3. Allow children to do their own homework.

Nothing kills curiosity more than showing kids you can do their homework better than they can! Always follow teachers’ suggestions about how you can best support homework in particular classes. While your help may produce short term gains in children’s grades, the long term damage to curiosity can be devastating.

4. Notice when kids feel bewildered or confused.

When children feel bewildered, it’s likely they are puzzled about how something works, why someone acted in a certain way, or how to solve a problem. This moment is a gift that can be used to spark a child’s intellectual curiosity. Invite your child to see his confusion as a mystery, waiting to be solved. Rather than give her your own interpretation of answers, help her seek her own answers through quality questions.

5. Honor the way your child learns.

No one is curious about everything! All children have special needs as they journey through the learning process. These needs are what makes your child different from everyone else in the world! Curiosity evolves when we encourage children to think for themselves, regardless of their strengths and weaknesses, rather than exercising power over how they think or learn.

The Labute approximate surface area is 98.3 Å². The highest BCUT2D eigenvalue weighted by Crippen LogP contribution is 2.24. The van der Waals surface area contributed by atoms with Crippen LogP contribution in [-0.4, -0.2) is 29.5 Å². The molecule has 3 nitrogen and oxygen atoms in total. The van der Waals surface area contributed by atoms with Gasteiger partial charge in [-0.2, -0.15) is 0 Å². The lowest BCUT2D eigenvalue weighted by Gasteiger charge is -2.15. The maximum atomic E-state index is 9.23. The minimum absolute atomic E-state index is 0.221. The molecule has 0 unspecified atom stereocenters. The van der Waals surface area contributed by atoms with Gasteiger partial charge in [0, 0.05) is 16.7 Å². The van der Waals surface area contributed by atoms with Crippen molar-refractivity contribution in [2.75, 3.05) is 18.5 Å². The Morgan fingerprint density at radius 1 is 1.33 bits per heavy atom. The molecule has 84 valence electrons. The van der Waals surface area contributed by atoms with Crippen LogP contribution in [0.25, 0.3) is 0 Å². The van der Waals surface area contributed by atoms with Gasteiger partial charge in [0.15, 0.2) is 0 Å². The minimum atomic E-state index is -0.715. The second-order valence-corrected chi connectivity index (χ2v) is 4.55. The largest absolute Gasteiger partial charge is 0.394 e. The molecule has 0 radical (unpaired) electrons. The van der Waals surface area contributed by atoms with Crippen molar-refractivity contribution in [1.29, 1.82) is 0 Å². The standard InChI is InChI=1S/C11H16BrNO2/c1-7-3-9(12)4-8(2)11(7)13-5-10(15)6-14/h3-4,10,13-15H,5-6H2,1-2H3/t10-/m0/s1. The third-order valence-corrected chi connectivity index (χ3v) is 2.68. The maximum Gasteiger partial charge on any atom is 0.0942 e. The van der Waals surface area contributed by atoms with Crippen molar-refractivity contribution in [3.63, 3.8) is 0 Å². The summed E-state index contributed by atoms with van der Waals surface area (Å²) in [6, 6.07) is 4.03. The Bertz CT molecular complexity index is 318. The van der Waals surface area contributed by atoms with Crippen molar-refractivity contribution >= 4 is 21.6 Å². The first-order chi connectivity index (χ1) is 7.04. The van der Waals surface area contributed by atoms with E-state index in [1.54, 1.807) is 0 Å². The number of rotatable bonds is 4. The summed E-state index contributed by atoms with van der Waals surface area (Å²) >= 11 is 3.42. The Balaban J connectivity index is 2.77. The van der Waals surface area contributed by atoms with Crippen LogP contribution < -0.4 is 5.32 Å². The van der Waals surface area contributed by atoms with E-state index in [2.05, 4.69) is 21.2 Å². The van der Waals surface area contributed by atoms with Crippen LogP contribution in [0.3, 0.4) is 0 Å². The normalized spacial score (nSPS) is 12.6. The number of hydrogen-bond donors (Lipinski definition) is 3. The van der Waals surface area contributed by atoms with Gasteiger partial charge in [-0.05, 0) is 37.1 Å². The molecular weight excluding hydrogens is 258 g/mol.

6. Encourage children to tinker.

Tinkering is constructive play with feelings, concepts, ideas, and materials. Encourage children to explore. For example, how can your child create a new widget, poem, science experiment, service for others, or product from their explorations? Tinkering with materials, thoughts, and emotions stimulates intellectual curiosity and leads to innovative outcomes.

7. Work together.

Create opportunities for your family to work together on projects. Whether you do  community service, art projects, science experiments, or a project in your backyard, curiosity is contagious in families working toward a real-world common goal. Listen carefully to children’s questions and encourage them to discover their own answers! Watch for those curious moments!

8. Discuss current events.